Some people with ischemic stroke where the right side of the brain is hit, they can still perform advanced math but lose perspective on whether the answer makes sense - they lose their ‘smell test’ as to whether things make sense.

A lot of left brain / right brain writing in popular culture is garbage and has been debunked by research. We do know now that right brain thinking provides big picture insights and reality checks - a devil’s advocate. The left side of the brain clings tenaciously to what we know, and interprets the world for us. We need both to navigate this small stupid life we lead. That is why reviewing homework helps activate other parts of the brain in addition to the chance of finding errors - we use our left side to focus and our right side to question our work.

The left brainers can be a little dogmatic and egocentric, and overconfident with wrong answers. We have to be careful about our innate tendency to think we are right and our left brain drive to not change our world view. The most important thing is to try to avoid fooling yourself. Your focused mode will lean towards believing you didn’t make a mistake.

The first principle is that you must not fool yourself. And you are the easiest person to fool. -Richard Feynman

Work in Groups

Working with other people focused on your topic can help too. It can help you catch mistakes in your thinking and challenge your assumptions. Friends can amplify and inspire diffuse mode creative thinking. It can also help with your career and with your education, so long as your group is serious about learning. Don’t pair up with goofballs.

Chest Tecklist or Test Checklist

Testing is a learning experience. Mini test your own recall, as that can really help you learn and retain more. This is a checklist developed by Richard Feldman so as to answer YES to the questions below:

  1. Did you make a serious effort to understand the text?
  2. Did you work with classmates on homework problems or check your solutions?
  3. Did you try to outline each homework problem before working with classmates?
  4. Did you participate in group discussions contributing ideas and asking questions?
  5. Did you consult with the instructor or teaching assistants when you were having trouble with something?
  6. Did you understand the problem solutions when they were handed in?
  7. Did you ask in class for explanations of homework problem solutions that weren’t clear to you?
  8. Did you go through your study guide carefully until you were convinced you could do everything on it?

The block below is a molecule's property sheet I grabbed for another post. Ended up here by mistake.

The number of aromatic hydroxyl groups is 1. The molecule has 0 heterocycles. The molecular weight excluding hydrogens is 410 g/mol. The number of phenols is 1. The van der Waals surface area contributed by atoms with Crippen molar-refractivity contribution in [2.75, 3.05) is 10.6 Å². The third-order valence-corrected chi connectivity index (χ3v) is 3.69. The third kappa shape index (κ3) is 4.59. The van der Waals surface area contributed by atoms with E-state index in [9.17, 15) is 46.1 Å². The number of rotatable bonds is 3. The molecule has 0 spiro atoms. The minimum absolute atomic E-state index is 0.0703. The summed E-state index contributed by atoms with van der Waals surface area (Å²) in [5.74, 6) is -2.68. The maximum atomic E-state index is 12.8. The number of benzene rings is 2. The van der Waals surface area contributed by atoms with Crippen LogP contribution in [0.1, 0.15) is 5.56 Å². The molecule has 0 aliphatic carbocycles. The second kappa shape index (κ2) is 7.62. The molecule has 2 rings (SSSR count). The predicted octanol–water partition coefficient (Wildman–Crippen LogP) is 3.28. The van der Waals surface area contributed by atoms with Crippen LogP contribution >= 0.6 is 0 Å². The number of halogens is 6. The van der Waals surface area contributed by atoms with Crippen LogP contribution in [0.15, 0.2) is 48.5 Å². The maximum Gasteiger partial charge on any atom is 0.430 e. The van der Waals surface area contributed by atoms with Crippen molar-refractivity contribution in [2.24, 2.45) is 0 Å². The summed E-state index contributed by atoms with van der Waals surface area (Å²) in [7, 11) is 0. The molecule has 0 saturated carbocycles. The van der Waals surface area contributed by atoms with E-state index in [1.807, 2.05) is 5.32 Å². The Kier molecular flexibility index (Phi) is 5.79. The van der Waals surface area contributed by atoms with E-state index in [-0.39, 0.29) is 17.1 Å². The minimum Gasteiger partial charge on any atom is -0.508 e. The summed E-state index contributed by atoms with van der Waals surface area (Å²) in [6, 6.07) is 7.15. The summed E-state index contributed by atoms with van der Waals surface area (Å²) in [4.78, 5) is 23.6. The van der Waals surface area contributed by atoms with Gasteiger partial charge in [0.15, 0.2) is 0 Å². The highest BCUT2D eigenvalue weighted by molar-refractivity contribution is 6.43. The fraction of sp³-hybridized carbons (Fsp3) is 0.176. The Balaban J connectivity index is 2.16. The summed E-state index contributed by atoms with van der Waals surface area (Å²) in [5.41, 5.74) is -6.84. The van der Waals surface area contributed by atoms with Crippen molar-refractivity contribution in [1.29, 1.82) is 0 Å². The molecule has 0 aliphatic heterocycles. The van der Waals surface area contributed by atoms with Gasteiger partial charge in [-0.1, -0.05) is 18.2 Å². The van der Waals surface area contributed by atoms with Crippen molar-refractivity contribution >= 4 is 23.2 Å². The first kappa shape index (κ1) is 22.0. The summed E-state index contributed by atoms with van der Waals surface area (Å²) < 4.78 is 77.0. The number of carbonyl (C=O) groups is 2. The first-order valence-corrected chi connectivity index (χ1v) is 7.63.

9. Did you attempt to outline lots of problem solutions quickly without spending time on the calculations?
  10. Did you quiz fellow students on the study guide?
  11. Did you attend and participate in the test review session?
  12. Most importantly, did you get a reasonable night’s sleep the evening prior?

Hard Start, Jump to Easy

Don’t do the easiest problems first. Try to start the hardest problems first as they take the most time. Also, you want to access diffuse mode. So, start with hard problems after a quick scan of the test. Do the hardest problem for a minute, and then move on if you get stuck. It loads the hard problem in your brain but then kicks in your diffuse mode when you switch to a different problem. Alternate between hard and easy problems. Think of it like being a chef with great time management, bouncing between dishes to use your brain more efficiently. It gets some work done on each problem, and kicks in diffuse mode so you can overcome Einstellung. You do really need to have the discipline to switch when you are stuck after a minute or two. Of course, this assumes you studied effectively.

Final Test Advice

Stress causes the body to release cortisol. Cortisol can induce panic or make people pumped - this is up to you! Try breathing exercises if the cortisol response is causing you to panic instead of turn into a test ninja. Practice breathing and get into a deep breathing pattern near the end of the test.

Some techniques are:

  1. Cover multiple choice answers before answering - see if something comes to you
  2. Try relaxing your tongue
  3. Face your fears ahead of the test
  4. Plan for an alternative / worst case scenario with career. This releases stress so you perform better.
  5. Good worry / bad worry - be sure to stay focused but not lose your mind
  6. Day prior do a review but take it easy.
  7. Double check your answers by blinking and shifting your attention
  8. Gut checks are important. Make sure your answers make sense, units of measurement make sense.
  9. Switch up how you check your answers - maybe work back to front

Try to shift your mindset from ‘I am afraid’ to ‘I am going to tear this test into pieces and eat its goddamn face’ and see your performance improve :)

Wrap. It. Up.

Metaphors and Analogies are key to learning and understanding, the more visual the better. We can enhance the development of our brain connections and chemistry through practice. We can choose to interpret the stress of a test, or our own mental limitations, as a negative, or a positive. Our minds can trick us, so be careful, and get enough sleep. Test yourself, use recall, try to understand and not just memorize.

Switch your mode of thinking from focused to diffuse. Focus on chunking and analogies. Focus on process not product, and use the Pomodoro technique.

Try to teach these ideas to others, and that is when you truly have learned something. Broaden your passion, expertise and interests, and don’t stick to the things you tend to be better at.